For each case-patient, we randomly selected 10 control-patients also from the GPRD, matched by general practice and age (±2 years). To control for calendar time, we assigned all control-patients their corresponding case-patient’s index date. Control-patients had to fulfill the same exclusion criteria as case-patients.
For patients in each group, we determined exposure to antimicrobial drugs 30–365 days before the index date. To avoid the possibility of protopathic bias, we excluded antimicrobial drug prescriptions made during the 29 days prior to the index date. We classified the number of antimicrobial drugs prescribed for each patient during this period into 4 categories: 0 (unexposed), 1, 2–3, and >4 prescriptions. For the same period, we defined 7 mutually exclusive categories for classes of antimicrobial drugs according to their British National Formulary (BNF) code (21): penicillins (5.1.1), cephalosporins (5.1.2), tetracyclines (5.1.3), macrolides (5.1.5), sulfonamides (5.1.8), quinolones (5.1.12), and an additional category of all other antimicrobial drugs. The “other antimicrobial drugs” category represented BNF antimicrobial drug categories that are infrequently prescribed (such as clindamycin) or for which the antimicrobial drug is part of a combination prescription listed in a nonantimicrobial drug BNF category.
We adjusted for age, sex, smoking, and obesity (body mass index >30) as relevant demographic and life style factors possibly associated with exposure to antimicrobial drugs and MRSA infections. We further controlled for a series of known risk factors and concurrent conditions diagnosed during the 2 years before the index date: heart disease (myocardial infarction, congestive heart failure), stroke, peripheral vascular disease, chronic obstructive pulmonary disease, liver disease, skin diseases (intertrigo, eczema, psoriasis), renal failure, cancer, autoimmune diseases (lupus, rheumatoid arthritis), previous infection with Clostridium difficile, and previous infection with S. aureus (susceptible to methicillin). These conditions were defined according to diagnostic codes. We defined diabetes according to prescribed insulin or a clinical diagnosis in the 2 years before the index date. Finally, because of its immunosuppressive effect, we considered oral prednisone (defined according to prescriptions) prescribed during the 1 year before the index date to be a potentially confounding drug.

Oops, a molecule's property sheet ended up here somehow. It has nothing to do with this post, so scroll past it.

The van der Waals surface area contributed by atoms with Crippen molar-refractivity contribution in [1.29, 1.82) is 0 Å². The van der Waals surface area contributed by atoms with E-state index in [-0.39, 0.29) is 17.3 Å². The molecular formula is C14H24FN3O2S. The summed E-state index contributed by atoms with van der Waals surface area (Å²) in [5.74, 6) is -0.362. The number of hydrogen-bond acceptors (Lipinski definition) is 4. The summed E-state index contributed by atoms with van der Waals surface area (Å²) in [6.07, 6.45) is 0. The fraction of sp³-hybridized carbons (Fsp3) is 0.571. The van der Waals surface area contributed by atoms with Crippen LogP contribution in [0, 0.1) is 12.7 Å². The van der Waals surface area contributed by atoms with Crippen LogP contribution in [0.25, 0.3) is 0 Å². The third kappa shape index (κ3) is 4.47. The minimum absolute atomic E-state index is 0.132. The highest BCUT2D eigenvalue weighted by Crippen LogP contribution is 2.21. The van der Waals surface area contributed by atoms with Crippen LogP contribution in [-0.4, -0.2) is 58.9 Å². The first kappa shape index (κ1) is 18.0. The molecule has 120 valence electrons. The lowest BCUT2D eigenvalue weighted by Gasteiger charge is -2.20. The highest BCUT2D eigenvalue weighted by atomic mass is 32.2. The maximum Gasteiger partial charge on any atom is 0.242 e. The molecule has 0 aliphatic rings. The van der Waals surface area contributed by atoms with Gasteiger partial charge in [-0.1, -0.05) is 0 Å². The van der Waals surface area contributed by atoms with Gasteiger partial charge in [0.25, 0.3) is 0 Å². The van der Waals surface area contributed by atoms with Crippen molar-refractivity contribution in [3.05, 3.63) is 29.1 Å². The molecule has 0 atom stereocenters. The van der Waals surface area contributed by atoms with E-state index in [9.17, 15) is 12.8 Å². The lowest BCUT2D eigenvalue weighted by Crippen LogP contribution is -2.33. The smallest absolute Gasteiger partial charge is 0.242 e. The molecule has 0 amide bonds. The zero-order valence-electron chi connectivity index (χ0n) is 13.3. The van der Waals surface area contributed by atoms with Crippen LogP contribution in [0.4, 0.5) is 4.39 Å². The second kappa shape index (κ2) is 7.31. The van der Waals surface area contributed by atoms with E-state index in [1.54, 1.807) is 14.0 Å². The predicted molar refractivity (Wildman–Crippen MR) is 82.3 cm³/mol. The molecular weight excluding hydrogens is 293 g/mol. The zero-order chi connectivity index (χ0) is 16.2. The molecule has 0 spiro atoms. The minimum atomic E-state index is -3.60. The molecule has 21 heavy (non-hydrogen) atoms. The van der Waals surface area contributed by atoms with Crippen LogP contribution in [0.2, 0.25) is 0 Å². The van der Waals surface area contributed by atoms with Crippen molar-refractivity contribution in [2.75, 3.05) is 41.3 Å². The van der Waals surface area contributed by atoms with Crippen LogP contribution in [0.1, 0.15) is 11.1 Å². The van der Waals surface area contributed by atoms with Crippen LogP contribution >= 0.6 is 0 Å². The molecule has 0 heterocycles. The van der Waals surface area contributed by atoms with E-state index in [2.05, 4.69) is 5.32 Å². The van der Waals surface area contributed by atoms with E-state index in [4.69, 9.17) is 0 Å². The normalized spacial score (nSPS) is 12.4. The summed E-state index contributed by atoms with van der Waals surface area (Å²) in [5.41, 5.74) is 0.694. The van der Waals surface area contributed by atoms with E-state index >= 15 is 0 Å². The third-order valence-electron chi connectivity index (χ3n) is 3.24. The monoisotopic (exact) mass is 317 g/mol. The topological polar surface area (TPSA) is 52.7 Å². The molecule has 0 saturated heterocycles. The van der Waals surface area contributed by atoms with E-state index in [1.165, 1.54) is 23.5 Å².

For each year of the study period, we calculated the incidence rate of first MRSA diagnosis. The numerator consisted of the number of eligible case-patients each year; the denominator was all members of the GPRD population who were registered with general practices that met GPRD quality control standards and who were >18 years of age during that year.
We used conditional logistic regression to estimate the odds ratio (OR) of the association between antimicrobial drug prescriptions and a subsequent diagnosis of MRSA (22). For a rare outcome like MRSA, the OR is an approximation of the rate ratio. To obtain adjusted ORs, we repeated the analyses with covariates included in the regression model. In a separate analysis for the number of antimicrobial prescriptions, we included variables that represented the 4 categories we defined for the number of prescriptions. For our analysis of association according to different class of antimicrobial drug, we used a separate statistical model that contained variables for all 7 categories that represented the different classes of antimicrobial drugs.
In a sensitivity analysis of the 3 Read Clinical Classification codes of our case definition, we determined the association between antimicrobial drugs and MRSA diagnosis in 3 different models. In each model, we included only the subset of case-patients who had the appropriate code and their corresponding control-patients. We also included the covariates in each of the 3 models to obtain adjusted ORs.
We used SAS version 9.1.3 (SAS Institute, Cary, NC, USA) for all analyses. We obtained approval from the Scientific and Ethical Advisory Group of the GPRD and the McGill University Health Center Research Ethics Board at the Chest Hospital.